Medline ® Abstract for Reference 90
of 'Adjuvant radiation therapy for women with newly diagnosed, non-metastatic breast cancer'
Late toxicity is not increased in BRCA1/BRCA2 mutation carriers undergoing breast radiotherapy in the United Kingdom.
Shanley S, McReynolds K, Ardern-Jones A, Ahern R, Fernando I, Yarnold J, Evans G, Eccles D, Hodgson S, Ashley S, Ashcroft L, Tutt A, Bancroft E, Short S, Gui G, Breast Unit of the Royal Marsden NHS Foundation Trust, Barr L, Baildam A, Howell A, Royle G, Pierce L, Easton D, Eeles R
Clin Cancer Res. 2006;12(23):7025.
PURPOSE: To undertake the first substantial clinical study of breast radiotherapy toxicity in BRCA1 and BRCA2 mutation carriers in the United Kingdom.
EXPERIMENTAL DESIGN: Acute and late radiation effects were evaluated in a retrospective study of 55 BRCA1 and BRCA2 mutation carriers treated with radiotherapy for breast cancer at four centers between 1983 and 2002. Individual matching with controls who had sporadic breast cancer was undertaken for age at diagnosis, time since completion of radiation, and treatment variables. Detailed assessments were undertaken by one examiner. Median follow-up was 6.75 years for carriers and 7.75 years for controls. Rates of late events (rib fractures, lung fibrosis, necrosis of soft tissue/bone, and pericarditis) as well as LENT-SOMA scores and clinical photography scores of breast size, shape, and skin telangiectasia were the primary end points.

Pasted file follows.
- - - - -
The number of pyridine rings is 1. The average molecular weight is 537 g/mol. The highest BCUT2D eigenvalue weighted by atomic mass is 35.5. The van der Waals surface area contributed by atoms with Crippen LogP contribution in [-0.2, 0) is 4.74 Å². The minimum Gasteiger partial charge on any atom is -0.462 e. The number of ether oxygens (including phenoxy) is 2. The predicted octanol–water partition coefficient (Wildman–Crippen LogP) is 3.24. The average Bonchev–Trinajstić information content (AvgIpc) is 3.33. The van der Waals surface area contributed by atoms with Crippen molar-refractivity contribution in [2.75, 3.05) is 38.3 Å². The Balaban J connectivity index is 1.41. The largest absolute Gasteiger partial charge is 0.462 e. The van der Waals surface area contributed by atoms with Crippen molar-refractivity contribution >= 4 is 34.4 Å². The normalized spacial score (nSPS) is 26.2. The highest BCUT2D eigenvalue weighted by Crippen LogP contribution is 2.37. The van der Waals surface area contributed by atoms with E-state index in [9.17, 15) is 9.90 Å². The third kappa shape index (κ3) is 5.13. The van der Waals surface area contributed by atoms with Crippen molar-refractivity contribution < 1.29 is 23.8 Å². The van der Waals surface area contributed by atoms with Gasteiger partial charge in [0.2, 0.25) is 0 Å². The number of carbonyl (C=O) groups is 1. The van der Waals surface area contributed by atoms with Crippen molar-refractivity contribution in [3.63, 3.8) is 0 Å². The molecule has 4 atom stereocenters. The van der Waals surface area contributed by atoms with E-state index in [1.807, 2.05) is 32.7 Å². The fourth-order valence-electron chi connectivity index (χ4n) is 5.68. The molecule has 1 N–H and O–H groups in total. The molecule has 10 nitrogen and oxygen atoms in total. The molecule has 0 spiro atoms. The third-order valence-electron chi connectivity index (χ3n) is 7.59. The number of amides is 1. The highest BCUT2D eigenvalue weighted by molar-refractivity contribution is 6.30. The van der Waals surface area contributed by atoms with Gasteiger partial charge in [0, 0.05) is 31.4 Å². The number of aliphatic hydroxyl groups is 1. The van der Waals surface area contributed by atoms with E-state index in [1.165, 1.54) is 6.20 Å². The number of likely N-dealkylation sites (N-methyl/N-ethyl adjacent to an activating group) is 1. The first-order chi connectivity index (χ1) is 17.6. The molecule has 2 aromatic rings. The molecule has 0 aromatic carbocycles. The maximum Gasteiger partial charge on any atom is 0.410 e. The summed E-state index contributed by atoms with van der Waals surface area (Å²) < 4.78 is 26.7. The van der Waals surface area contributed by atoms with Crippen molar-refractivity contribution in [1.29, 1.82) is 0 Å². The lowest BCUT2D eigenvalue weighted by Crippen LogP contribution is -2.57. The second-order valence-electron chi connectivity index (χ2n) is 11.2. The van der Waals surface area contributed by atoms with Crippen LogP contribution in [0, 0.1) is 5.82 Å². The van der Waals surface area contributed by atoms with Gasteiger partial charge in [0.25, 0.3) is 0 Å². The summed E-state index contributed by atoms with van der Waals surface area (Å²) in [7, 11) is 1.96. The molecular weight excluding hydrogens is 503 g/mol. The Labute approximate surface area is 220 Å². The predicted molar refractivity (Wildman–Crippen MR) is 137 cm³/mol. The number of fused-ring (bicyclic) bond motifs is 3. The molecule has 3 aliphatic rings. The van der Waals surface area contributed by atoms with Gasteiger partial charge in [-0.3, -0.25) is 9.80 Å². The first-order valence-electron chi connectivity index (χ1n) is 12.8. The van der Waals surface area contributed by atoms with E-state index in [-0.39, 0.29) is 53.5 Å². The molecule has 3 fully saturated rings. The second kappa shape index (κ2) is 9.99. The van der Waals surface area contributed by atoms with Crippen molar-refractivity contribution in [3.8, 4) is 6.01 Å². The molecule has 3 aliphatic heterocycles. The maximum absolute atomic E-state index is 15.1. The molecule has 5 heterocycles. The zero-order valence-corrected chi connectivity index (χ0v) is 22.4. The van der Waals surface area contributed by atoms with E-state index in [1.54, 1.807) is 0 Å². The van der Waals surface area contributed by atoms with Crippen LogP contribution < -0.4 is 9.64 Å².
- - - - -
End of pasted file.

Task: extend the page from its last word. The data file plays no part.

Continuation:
RESULTS: No increase in clinically significant late toxicity was seen in the mutation carriers.
CONCLUSIONS: These data add substantial weight to the evidence that the outcomes in the treated breast from radiotherapy in women with BRCA1 or BRCA2 mutations are comparable with those in women with sporadic breast cancer.
Institute of Cancer Research and Royal Marsden NHS Foundation Trust, Sutton, UK. Susan.Shanley@rmh.nhs.uk